Python For Kids, teaches you all about the code, python. Its really good because everything is step-by-step, everything is gradually getting more difficult as the author teaches you the basics of Python. It goes in depth in the descriptions and explanations, giving you a clear understanding on how Python works and how to use Python. Starting at the smallest step or instructions or like the first thing to know about Python, the author explains everything, very detailed, and shows you examples, explanations, and more. Closing the end, Python For Kids, get into making real games, to show you the code behind some common or well-known games (I know bounce is one), also giving you an idea on how to create your own game. I personally have not finished reading (though I am close), my friend has and was able to create his own game with his own mind and the information Python For Kids gave him. And this book can also be for grown ups. Its not boring, to me, and my friend, and many others, so I highly recommend this book. It's one of the best Python books I have read.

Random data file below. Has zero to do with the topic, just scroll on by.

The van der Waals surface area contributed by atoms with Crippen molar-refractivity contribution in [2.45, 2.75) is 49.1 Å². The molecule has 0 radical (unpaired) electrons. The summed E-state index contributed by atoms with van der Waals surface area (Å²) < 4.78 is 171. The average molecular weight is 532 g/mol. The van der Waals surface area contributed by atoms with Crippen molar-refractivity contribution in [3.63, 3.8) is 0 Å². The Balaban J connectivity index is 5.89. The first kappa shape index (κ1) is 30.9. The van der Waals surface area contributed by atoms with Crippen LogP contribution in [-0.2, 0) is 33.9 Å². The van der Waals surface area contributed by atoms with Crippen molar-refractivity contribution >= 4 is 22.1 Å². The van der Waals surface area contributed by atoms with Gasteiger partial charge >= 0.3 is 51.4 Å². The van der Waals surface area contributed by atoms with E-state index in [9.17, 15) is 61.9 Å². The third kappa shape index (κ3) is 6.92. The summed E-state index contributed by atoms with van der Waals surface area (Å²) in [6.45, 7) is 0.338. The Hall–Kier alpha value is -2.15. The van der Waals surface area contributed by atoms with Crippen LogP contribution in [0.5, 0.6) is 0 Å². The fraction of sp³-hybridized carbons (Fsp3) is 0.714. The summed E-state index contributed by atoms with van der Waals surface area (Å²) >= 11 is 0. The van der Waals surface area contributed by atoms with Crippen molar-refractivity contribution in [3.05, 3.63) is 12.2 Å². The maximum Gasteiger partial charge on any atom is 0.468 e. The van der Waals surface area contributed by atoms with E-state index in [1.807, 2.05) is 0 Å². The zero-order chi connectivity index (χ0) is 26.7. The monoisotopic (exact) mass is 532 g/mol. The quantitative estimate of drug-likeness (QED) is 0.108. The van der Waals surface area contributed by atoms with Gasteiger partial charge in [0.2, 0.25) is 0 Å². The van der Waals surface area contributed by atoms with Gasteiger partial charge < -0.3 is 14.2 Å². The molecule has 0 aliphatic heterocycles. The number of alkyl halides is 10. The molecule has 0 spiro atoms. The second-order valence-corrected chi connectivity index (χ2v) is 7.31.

I got this book for my 7 year old son, I gave him my mac book and asked him to start reading this book and follow along. To my surprise he was able to download python all by himself and also went on reading and practicing to code immediately. This book covers all important coding building blocks, I am glad that I found this book.

Used this for very basic start in python for elementary school homeschooling. Maybe a little out of date at this point, but it was still helpful.

Not just for kids, and looking at some of the other reviews. I've gone through a few python books to bolster my scripting skills and this one is great because it actually has examples that have some focus that builds upon itself as opposed to a few dry examples just to get a point across.

I am so happy to purchase the book at the beginning of “stay-at-home” time. My son is really enjoy to learn coding from this book. He is 11 year old, and had never learned the coding before. This book guides him step by step to understand and apply various python concepts. It is recommended for kids, but it is also for the parents as well. I learned as a beginner although I can understand the concepts easily than my son. It covers the basic Python statements and excises and a lot of examples. I still remembered how happy my son was when he created a program using his car model. I am so please with the book that I am passionate about with my kid during this special time.